It’s a question long in need of an answer. Is the use of temporary nurses a cost-effective staffing solution for hospitals looking for ways to optimize their human resources and ultimately, quality of care? The University of Rochester, School of Nursing, took on the question and analyzed the cost-effectiveness of agency-employed supplemental nurses in 19 adult patient-care units of a large, academic medical center.
As might be expected, the results were mixed depending on the volume of supplemental nurses needed to optimize staffing. Minimal use of temporary nurses resulted in slightly lower overall costs when compared to permanent nurse overtime costs. Moderate use of supplemental nursing resulted in slightly higher overall costs and heavy use demonstrated significantly higher costs. The final conclusion of the study is that minimal to moderate use of temporary and travel nurses, cost about the same as permanent nurses working overtime.
Researcher Linda Aiken, Center for Health Outcomes and Policy Research, University Pennsylvania explains, “In addition to not being cost-effective, overtime hours performed by permanent nurses may equate to poor nurse and patient satisfaction. Extensive research indicates that overtime work is connected to nurse burnout, turnover, and poor patient outcomes. The use of supplemental nurses can alleviate these risks.”
75% of Hospitals use Temporary Nurses
With more than half of U.S. hospitals using temporary and travel nurses to alleviate staff shortages, it’s important to understand their effectiveness. In addition to cost-effectiveness, a study reported in the March 2015 edition of Journal of Nursing Administration suggests that the use of temporary nurses has no impact on patient satisfaction either positive or negative. This may be due to further evidence that supplemental nurses have equivalent educational qualifications as most permanent nurses which is a contributing factor to positive patient outcomes.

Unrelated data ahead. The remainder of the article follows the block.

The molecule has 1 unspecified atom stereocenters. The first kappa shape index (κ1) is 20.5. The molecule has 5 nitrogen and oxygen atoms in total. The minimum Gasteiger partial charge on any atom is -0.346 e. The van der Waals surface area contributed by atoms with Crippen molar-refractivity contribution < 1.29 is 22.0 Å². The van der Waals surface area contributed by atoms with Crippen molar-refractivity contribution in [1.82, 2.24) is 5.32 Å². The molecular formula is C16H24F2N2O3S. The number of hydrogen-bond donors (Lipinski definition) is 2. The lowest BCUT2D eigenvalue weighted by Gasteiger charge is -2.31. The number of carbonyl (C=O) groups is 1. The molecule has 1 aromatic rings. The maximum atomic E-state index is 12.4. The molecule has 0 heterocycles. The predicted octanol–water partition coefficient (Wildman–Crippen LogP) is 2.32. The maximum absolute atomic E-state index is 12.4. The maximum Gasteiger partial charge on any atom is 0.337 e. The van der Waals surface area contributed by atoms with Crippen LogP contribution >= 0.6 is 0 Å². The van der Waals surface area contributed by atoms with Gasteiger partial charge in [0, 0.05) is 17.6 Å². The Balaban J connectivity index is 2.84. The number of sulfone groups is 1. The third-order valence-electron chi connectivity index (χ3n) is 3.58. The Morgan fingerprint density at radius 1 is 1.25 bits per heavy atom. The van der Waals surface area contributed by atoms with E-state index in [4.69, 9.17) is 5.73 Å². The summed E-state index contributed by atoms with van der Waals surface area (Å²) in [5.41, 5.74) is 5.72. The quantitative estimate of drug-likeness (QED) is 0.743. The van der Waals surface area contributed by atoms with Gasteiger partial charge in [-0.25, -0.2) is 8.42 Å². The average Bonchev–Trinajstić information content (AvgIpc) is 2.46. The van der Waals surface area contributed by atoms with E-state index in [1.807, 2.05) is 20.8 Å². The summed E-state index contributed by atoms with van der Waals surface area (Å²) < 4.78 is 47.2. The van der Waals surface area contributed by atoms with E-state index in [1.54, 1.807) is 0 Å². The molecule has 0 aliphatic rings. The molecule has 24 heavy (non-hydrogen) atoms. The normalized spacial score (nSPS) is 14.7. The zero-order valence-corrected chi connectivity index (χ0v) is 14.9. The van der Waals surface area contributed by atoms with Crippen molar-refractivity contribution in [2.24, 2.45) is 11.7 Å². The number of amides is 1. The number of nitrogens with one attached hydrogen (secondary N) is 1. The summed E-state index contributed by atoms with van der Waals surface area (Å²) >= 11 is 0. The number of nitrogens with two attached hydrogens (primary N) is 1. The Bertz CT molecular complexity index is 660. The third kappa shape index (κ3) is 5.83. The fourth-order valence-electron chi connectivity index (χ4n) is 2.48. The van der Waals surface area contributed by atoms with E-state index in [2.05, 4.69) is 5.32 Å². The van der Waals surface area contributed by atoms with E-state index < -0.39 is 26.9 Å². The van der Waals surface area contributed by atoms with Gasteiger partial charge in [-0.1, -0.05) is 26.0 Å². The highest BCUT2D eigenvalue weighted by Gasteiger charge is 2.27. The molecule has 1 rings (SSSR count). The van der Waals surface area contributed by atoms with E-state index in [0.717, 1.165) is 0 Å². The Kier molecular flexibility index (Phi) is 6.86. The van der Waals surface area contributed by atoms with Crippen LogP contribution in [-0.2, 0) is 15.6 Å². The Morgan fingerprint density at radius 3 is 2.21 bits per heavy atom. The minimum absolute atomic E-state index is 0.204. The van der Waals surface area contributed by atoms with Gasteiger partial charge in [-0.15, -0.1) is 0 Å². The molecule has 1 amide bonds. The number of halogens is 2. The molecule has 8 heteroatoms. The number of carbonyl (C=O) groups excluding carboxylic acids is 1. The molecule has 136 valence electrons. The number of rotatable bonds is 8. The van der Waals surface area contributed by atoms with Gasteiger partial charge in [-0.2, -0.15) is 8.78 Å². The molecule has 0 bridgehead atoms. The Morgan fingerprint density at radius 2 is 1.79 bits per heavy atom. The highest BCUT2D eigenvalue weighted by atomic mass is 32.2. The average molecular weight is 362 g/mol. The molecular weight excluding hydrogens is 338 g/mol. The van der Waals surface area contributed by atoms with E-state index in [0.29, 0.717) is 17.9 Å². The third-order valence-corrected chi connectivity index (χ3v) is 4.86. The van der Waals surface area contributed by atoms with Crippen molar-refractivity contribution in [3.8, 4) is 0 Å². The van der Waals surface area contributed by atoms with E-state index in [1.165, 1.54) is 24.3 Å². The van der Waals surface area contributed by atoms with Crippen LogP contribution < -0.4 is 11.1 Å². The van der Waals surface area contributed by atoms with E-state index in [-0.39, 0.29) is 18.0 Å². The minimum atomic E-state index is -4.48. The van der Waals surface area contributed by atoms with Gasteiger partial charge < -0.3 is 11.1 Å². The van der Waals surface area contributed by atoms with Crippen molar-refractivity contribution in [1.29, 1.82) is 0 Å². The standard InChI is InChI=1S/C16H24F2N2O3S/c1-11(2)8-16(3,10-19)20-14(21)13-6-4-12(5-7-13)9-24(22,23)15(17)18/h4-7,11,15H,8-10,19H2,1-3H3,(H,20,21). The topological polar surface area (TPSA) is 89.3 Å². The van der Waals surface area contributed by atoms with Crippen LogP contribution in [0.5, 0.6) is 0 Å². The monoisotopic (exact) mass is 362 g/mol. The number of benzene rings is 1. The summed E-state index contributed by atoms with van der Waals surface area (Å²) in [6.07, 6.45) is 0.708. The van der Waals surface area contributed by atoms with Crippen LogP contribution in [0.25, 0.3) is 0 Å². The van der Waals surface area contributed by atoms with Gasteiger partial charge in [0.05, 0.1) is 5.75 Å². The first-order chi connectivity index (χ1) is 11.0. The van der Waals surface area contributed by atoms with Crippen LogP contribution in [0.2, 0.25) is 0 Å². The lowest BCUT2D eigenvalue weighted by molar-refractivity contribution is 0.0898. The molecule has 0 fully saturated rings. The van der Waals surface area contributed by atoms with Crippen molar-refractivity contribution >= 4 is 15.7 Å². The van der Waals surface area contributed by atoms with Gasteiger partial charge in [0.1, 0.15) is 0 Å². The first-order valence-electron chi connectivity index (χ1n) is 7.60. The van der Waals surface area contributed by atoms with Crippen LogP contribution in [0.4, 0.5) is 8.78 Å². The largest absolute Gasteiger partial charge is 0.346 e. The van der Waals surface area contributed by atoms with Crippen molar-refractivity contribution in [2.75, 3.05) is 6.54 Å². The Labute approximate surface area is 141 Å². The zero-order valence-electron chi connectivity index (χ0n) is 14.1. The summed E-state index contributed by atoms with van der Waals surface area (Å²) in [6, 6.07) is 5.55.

As a result of these studies, the key to optimizing hospital nursing staff is to have sufficient permanent personnel to manage core patient load and to add temporary or travel nurses to shore up short-term deficits. Of course, this objective is easier to say than to put into practice. Every hospital experiences fluctuations in patient census, employee resignations, increases in patient acuity, and temporary leave of absences leaving some to ask, “How can we optimize healthcare staffing with all of these variables in play?”
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